Balanced diet associated with better cognitive function
September 20, 2022
2 min read
Maintaining a balanced energy intake through diet was associated with significantly better cognitive function compared with uneven intake patterns, researchers reported in Life Metabolism.
Hui Chen, PhD, vice dean of the department of psychology and behavioral sciences at Zhejiang University in China, and colleagues conducted a community-based cohort study to assess whether or not the timing of meals has an effect on cognitive function.
Chen and colleagues used data from the China Health and Nutrition Survey from 1997 to 2006 and included participants aged 55 years and older who completed at least one dietary assessment and cognitive test. Participants were excluded if they had severe cognitive impairment at baseline; had extreme energy intake; or had a stroke, ischemic attack, hypertension, diabetes or cancer at baseline.
A total of 3,342 individuals were included for analysis (mean age, 62.2 years). Of those, 61.2% lived in rural areas, and 13.6% achieved a high school education or higher.
The authors assessed dietary intake using a combination of weighing methods and a 3-day, 24-hour dietary recall at each wave. Average daily energy intake from breakfast, morning snack, lunch, afternoon snack, dinner and evening snack were calculated using the Chinese Food Composition Table.
The authors identified six temporal patterns of energy intake (TPEIs) — participants with a “breakfast-dominant” pattern had an average of 49.5% total energy intake (TEI) per day from breakfast. Those with a “lunch-dominant” pattern had an average of 64.3% TEI from lunch. Participants with a “dinner-dominant” pattern had 64.5 TEI. The “snack-rich” pattern was 36.8% TEI, and the “breakfast-skipping” pattern was 5.9% TEI.
Lastly those with an “evenly distributed” pattern was characterized by TEI evenly spread out among three major meals (28.5%, 36.3% and 33.8% from breakfast, lunch and dinner, respectively). A total of 33% of all participants maintained their patterns from baseline to the end of the study.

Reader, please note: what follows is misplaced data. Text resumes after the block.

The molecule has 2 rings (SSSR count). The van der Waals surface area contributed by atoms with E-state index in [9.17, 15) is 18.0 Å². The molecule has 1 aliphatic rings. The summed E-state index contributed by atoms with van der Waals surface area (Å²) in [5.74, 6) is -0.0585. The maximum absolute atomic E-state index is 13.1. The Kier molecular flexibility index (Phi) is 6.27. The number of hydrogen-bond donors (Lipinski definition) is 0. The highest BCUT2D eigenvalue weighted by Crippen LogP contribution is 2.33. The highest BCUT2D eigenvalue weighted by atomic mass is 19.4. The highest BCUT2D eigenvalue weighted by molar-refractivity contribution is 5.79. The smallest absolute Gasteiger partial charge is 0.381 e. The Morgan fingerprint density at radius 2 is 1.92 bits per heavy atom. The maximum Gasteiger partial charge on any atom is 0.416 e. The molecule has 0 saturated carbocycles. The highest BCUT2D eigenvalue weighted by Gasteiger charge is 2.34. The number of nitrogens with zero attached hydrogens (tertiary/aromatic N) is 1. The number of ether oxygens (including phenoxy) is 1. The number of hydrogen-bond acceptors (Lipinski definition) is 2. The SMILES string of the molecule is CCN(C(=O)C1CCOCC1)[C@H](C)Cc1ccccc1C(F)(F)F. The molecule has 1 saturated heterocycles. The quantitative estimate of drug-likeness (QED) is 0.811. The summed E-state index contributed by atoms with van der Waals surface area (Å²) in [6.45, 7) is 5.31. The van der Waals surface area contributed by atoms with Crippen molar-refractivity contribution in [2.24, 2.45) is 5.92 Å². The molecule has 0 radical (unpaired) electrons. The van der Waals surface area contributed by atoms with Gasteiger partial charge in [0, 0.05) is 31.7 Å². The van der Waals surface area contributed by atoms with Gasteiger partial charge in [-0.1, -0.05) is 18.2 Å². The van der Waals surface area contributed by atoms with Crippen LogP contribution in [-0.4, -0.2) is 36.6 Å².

The authors assessed cognitive function through the modified Telephone Interview for Cognitive Status, comprising immediate and delayed word recalls, backward counting and the serial-7 subtraction test. Total cognitive scores ranged between 0 to 27, with a higher score representing higher cognitive function.
The authors assessed the correlation of TPEIs to cognitive function using linear mixed models and adjusted for age, sex, residence, total energy, physical activity, smoking status, alcohol consumption, household income, education level and body mass index.
Other than the evenly distributed TPEIs, all other five patterns were associated with poorer cognitive function — breakfast dominant, –0.94; 95% CI, –1.37 to –0.51; lunch dominant, –1.18; 95% CI, –1.67 to –0.69; dinner dominant, –0.97; 95% CI, –1.43 to –0.51; snack rich, –1.05; 95% CI, –1.70 to –0.40; and breakfast skipping, –1.32; 95% CI, –1.66 to –0.99.
Additionally, compared with the evenly distributed pattern, the breakfast-skipping pattern was associated with significantly faster cognitive decline by 0.14 points per year (95% CI, –0.24 to –0.04). This was significant only for individuals aged younger than 65 years.
“We observed that maintaining balanced energy intake across three major meals was associated with significantly better cognitive function than the other five unevenly distributed patterns,” the authors wrote.